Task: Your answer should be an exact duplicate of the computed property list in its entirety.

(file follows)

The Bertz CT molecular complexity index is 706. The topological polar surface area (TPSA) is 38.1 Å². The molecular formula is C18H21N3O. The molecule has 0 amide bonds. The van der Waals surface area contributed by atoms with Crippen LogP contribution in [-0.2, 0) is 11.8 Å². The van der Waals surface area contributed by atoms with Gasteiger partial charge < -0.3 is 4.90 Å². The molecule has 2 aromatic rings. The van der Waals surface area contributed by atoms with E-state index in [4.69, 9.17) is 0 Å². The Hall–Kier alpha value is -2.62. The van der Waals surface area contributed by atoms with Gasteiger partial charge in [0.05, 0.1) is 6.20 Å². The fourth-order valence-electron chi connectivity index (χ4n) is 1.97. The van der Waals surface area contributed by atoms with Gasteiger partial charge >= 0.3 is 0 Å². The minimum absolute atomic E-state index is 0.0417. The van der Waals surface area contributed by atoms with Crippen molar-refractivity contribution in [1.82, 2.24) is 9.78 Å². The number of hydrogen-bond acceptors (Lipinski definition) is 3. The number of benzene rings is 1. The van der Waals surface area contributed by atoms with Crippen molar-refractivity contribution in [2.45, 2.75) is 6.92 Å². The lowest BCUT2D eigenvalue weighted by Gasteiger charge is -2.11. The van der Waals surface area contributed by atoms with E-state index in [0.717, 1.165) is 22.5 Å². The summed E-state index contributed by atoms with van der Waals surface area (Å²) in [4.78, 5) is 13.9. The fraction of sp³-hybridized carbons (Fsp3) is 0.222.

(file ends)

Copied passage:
The Bertz CT molecular complexity index is 706. The topological polar surface area (TPSA) is 38.1 Å². The molecular formula is C18H21N3O. The molecule has 0 amide bonds. The van der Waals surface area contributed by atoms with Crippen LogP contribution in [-0.2, 0) is 11.8 Å². The van der Waals surface area contributed by atoms with Gasteiger partial charge < -0.3 is 4.90 Å². The molecule has 2 aromatic rings. The van der Waals surface area contributed by atoms with E-state index in [4.69, 9.17) is 0 Å². The Hall–Kier alpha value is -2.62. The van der Waals surface area contributed by atoms with Gasteiger partial charge in [0.05, 0.1) is 6.20 Å². The fourth-order valence-electron chi connectivity index (χ4n) is 1.97. The van der Waals surface area contributed by atoms with Gasteiger partial charge >= 0.3 is 0 Å². The minimum absolute atomic E-state index is 0.0417. The van der Waals surface area contributed by atoms with Crippen molar-refractivity contribution in [1.82, 2.24) is 9.78 Å². The number of hydrogen-bond acceptors (Lipinski definition) is 3. The number of benzene rings is 1. The van der Waals surface area contributed by atoms with Crippen molar-refractivity contribution in [2.45, 2.75) is 6.92 Å². The lowest BCUT2D eigenvalue weighted by Gasteiger charge is -2.11. The van der Waals surface area contributed by atoms with E-state index in [0.717, 1.165) is 22.5 Å². The summed E-state index contributed by atoms with van der Waals surface area (Å²) in [4.78, 5) is 13.9. The fraction of sp³-hybridized carbons (Fsp3) is 0.222.